Leading commentary and perspectives on employment and labor
The Global Workplace Report is a monthly summary of our most
popular blog articles from our
Global Workplace Insider blog. This report provides concise
commentary and insight essential for employers that want to stay
current on the legal and business developments and trends impacting
employment and labor matters globally.
Global employment and labor trend
Adopting whistleblowing laws in the employment context is
important in light of the increased regulatory scrutiny affecting
many corporations operating internationally. Whistleblowing laws
provide comfort to employees that they will not suffer retaliation
or reprimand in the event they make a complaint in good faith,
regardless of whether or not the complaint results in the discovery
of any wrongdoing. Despite the global trend for adopting
whistleblowing laws in the employment context, some jurisdictions
have been slower to follow suit. For corporations running business
in those jurisdictions, it is still recommended that they put in
place whistleblowing policies in the workplace for employees to
make complaints about possible wrongdoings concerning the
corporation in confidence.
Powell River Industrial Sheet Metal Contracting Inc.
(P.R.I.S.M.) v Kramchynski, 2016 BCSC 883, is a decision from
the Supreme Court of British Columbia that dealt with the
enforcement of a restrictive covenant in the context of a
commercial transaction. The decision stands for the proposition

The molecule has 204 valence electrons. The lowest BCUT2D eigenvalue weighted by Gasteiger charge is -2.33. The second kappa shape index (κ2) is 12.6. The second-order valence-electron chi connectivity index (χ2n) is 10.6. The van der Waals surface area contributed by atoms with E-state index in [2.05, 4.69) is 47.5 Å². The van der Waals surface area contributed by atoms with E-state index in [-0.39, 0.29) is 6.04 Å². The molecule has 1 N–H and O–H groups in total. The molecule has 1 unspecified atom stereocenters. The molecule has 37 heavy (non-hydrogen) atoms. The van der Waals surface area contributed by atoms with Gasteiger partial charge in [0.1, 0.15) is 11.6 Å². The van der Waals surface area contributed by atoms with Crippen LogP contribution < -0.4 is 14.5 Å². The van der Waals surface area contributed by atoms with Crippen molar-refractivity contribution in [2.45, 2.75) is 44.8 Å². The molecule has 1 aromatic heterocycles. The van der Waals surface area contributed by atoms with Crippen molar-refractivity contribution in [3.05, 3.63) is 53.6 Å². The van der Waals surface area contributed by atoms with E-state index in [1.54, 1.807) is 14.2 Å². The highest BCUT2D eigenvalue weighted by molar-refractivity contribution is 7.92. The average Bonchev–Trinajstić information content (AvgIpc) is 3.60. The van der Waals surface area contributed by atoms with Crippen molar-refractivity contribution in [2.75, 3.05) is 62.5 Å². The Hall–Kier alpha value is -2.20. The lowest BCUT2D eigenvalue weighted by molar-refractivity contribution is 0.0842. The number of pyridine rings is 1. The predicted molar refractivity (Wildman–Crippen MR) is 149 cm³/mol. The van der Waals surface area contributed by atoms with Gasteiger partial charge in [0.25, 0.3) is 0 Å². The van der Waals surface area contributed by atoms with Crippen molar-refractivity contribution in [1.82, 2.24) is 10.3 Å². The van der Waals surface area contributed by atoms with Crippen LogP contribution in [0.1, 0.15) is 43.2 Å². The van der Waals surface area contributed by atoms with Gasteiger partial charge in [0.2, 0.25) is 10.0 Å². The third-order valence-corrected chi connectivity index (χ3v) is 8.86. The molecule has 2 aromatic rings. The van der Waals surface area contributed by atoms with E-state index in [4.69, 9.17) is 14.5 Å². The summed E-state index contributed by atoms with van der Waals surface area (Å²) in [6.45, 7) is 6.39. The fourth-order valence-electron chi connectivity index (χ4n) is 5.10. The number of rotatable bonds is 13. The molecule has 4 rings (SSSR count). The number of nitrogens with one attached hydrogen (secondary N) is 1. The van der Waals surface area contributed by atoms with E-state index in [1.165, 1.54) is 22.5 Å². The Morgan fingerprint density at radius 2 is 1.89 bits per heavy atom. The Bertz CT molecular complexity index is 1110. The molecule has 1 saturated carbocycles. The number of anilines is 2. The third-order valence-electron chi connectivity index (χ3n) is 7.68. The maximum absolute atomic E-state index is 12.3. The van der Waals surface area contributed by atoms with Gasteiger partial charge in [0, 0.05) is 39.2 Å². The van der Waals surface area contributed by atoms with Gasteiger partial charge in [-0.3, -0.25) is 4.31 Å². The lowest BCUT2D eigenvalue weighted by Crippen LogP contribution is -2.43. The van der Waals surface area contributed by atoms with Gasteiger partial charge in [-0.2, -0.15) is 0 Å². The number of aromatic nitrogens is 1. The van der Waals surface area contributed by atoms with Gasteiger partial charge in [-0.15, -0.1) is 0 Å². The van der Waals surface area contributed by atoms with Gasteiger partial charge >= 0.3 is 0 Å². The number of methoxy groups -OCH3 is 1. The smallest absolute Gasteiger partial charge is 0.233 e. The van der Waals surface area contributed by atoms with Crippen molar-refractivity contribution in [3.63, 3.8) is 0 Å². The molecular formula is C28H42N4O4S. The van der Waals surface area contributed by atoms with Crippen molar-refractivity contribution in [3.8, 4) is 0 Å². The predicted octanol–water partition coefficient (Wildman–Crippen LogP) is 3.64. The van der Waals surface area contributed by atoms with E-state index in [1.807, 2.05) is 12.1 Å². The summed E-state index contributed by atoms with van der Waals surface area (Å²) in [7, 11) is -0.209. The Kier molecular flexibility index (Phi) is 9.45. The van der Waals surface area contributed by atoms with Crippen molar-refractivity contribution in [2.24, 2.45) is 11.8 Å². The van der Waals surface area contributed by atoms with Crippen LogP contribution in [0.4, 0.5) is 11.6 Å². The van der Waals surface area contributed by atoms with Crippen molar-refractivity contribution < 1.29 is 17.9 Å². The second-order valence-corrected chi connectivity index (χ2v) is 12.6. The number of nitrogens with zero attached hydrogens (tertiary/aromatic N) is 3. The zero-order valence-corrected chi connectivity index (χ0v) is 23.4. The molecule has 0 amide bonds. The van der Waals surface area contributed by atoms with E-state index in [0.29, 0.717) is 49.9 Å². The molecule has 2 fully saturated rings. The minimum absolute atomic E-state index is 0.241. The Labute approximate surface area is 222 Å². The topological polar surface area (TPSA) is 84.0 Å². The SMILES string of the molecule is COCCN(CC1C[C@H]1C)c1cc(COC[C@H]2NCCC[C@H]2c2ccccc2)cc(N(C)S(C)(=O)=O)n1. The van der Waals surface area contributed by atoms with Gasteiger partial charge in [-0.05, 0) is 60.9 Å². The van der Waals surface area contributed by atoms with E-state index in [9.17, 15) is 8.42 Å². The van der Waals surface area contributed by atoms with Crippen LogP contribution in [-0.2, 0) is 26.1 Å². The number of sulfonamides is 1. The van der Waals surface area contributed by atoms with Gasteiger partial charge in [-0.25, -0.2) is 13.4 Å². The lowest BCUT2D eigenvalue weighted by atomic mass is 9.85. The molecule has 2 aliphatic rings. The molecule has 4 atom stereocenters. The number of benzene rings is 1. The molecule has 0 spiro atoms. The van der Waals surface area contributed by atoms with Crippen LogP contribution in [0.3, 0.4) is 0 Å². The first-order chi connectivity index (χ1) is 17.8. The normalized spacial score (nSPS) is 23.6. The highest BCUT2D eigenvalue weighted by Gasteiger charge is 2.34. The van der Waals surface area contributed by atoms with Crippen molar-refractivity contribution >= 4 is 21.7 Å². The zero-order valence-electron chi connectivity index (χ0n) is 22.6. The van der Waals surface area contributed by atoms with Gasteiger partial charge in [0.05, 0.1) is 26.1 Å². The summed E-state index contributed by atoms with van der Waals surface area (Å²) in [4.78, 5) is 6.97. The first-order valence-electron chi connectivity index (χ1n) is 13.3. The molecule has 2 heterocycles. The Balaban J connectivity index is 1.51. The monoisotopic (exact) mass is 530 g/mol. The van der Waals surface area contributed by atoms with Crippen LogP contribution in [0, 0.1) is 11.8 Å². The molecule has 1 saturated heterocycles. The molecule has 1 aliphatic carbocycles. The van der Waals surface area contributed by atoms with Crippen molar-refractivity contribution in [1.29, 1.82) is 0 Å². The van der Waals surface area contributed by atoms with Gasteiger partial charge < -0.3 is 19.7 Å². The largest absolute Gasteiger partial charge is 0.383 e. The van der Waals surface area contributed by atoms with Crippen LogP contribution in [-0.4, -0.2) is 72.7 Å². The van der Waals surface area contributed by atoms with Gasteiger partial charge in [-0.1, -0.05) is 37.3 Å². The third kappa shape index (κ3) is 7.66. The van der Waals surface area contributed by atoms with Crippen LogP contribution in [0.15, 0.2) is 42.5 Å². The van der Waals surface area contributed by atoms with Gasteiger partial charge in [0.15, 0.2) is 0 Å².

that a court may refuse to enforce a restrictive covenant where an
employer fails to satisfy its obligations to the employee.
Currently, about one quarter of all employment relationships in
Germany are based on part-time models, the proportion of part-time
to full-time employees having increased by about 12 percent since
2001. Furthermore, as a result of the implementation of the EU
Part-time Workers Directive 97/81/EC into German law in 2001, an
enforceable right for current full-time employees to switch to
part-time work exists in Germany. Besides this, employees with
children (under the age of eight) may additionally claim the right
to part-time parental leave.
Managing a workplace and employees is a lot different nowadays
than it used to be two decades ago. Today, many employers struggle
to recruit and retain employees by offering a strict nine to five
work day. Your typical staff is multigenerational and has access to
technology allowing them to work outside the office. Couple this
with the bigger focus on work/life balance and many employees are
attracted to non-traditional employment arrangements such as
working part-time or flexi-time.
For many employers, the arduous task of reviewing and revising
an employee handbook may occur as infrequently as every leap year,
or worse, only after a law suit has been filed. However, recent
decisions by the National Labor Relations Board (Board) should
cause employers to take a much closer look at their employee
policies and the frequency with which they update them.
Technological advances and changes have created new arenas for
protected "concerted activity" under Section 7 of the
National Labor Relations Act (Act) and have caused the Board to
take a closer look at employer policies that may violate the
To print this article, all you need is to be registered on Mondaq.com.
Click to Login as an existing user or Register so you can print this article.
An employer's duty is very high and can include engaging experts to inspect things such as stairways for latent defects.
Some comments from our readers… “The articles are extremely timely and highly applicable” “I often find critical information not available elsewhere” “As in-house counsel, Mondaq’s service is of great value”
Register for Access and our Free Biweekly Alert for
This service is completely free. Access 250,000 archived articles from 100+ countries and get a personalised email twice a week covering developments (and yes, our lawyers like to think you’ve read our Disclaimer).